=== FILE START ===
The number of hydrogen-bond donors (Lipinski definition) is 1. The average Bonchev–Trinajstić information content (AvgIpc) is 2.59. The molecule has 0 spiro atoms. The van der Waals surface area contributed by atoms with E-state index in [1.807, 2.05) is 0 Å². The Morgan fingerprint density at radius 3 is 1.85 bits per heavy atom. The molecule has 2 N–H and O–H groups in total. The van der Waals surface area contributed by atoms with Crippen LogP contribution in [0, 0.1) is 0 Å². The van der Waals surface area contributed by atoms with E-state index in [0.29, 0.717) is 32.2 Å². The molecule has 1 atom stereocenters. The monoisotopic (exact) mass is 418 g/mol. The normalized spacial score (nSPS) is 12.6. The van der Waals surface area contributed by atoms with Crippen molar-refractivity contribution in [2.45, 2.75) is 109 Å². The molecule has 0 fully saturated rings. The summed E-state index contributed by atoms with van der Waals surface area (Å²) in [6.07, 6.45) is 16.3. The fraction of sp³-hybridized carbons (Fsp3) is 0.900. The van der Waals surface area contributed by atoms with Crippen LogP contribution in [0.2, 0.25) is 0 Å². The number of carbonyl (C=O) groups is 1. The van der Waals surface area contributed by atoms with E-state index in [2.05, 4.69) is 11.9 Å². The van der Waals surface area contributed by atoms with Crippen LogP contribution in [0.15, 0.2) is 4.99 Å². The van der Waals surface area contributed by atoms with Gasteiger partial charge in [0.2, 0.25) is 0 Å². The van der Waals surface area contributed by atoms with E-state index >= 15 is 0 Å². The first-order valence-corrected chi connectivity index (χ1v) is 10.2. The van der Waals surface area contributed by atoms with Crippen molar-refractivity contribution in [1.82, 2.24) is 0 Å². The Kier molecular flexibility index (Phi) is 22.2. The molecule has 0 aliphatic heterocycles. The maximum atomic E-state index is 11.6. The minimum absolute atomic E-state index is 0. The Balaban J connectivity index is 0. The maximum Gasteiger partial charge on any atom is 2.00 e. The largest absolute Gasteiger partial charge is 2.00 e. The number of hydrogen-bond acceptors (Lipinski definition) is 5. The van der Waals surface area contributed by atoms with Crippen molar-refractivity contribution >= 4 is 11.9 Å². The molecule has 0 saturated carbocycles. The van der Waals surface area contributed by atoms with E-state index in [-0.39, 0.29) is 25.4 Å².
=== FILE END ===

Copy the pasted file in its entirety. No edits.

The number of hydrogen-bond donors (Lipinski definition) is 1. The average Bonchev–Trinajstić information content (AvgIpc) is 2.59. The molecule has 0 spiro atoms. The van der Waals surface area contributed by atoms with E-state index in [1.807, 2.05) is 0 Å². The Morgan fingerprint density at radius 3 is 1.85 bits per heavy atom. The molecule has 2 N–H and O–H groups in total. The van der Waals surface area contributed by atoms with Crippen LogP contribution in [0, 0.1) is 0 Å². The van der Waals surface area contributed by atoms with E-state index in [0.29, 0.717) is 32.2 Å². The molecule has 1 atom stereocenters. The monoisotopic (exact) mass is 418 g/mol. The normalized spacial score (nSPS) is 12.6. The van der Waals surface area contributed by atoms with Crippen molar-refractivity contribution in [2.45, 2.75) is 109 Å². The molecule has 0 fully saturated rings. The summed E-state index contributed by atoms with van der Waals surface area (Å²) in [6.07, 6.45) is 16.3. The fraction of sp³-hybridized carbons (Fsp3) is 0.900. The van der Waals surface area contributed by atoms with Crippen LogP contribution in [0.2, 0.25) is 0 Å². The number of carbonyl (C=O) groups is 1. The van der Waals surface area contributed by atoms with E-state index in [2.05, 4.69) is 11.9 Å². The van der Waals surface area contributed by atoms with Crippen LogP contribution in [0.15, 0.2) is 4.99 Å². The van der Waals surface area contributed by atoms with Gasteiger partial charge in [0.2, 0.25) is 0 Å². The van der Waals surface area contributed by atoms with E-state index >= 15 is 0 Å². The first-order valence-corrected chi connectivity index (χ1v) is 10.2. The van der Waals surface area contributed by atoms with Crippen molar-refractivity contribution in [1.82, 2.24) is 0 Å². The Kier molecular flexibility index (Phi) is 22.2. The molecule has 0 aliphatic heterocycles. The maximum atomic E-state index is 11.6. The minimum absolute atomic E-state index is 0. The Balaban J connectivity index is 0. The maximum Gasteiger partial charge on any atom is 2.00 e. The largest absolute Gasteiger partial charge is 2.00 e. The number of hydrogen-bond acceptors (Lipinski definition) is 5. The van der Waals surface area contributed by atoms with Crippen molar-refractivity contribution >= 4 is 11.9 Å². The molecule has 0 saturated carbocycles. The van der Waals surface area contributed by atoms with E-state index in [-0.39, 0.29) is 25.4 Å².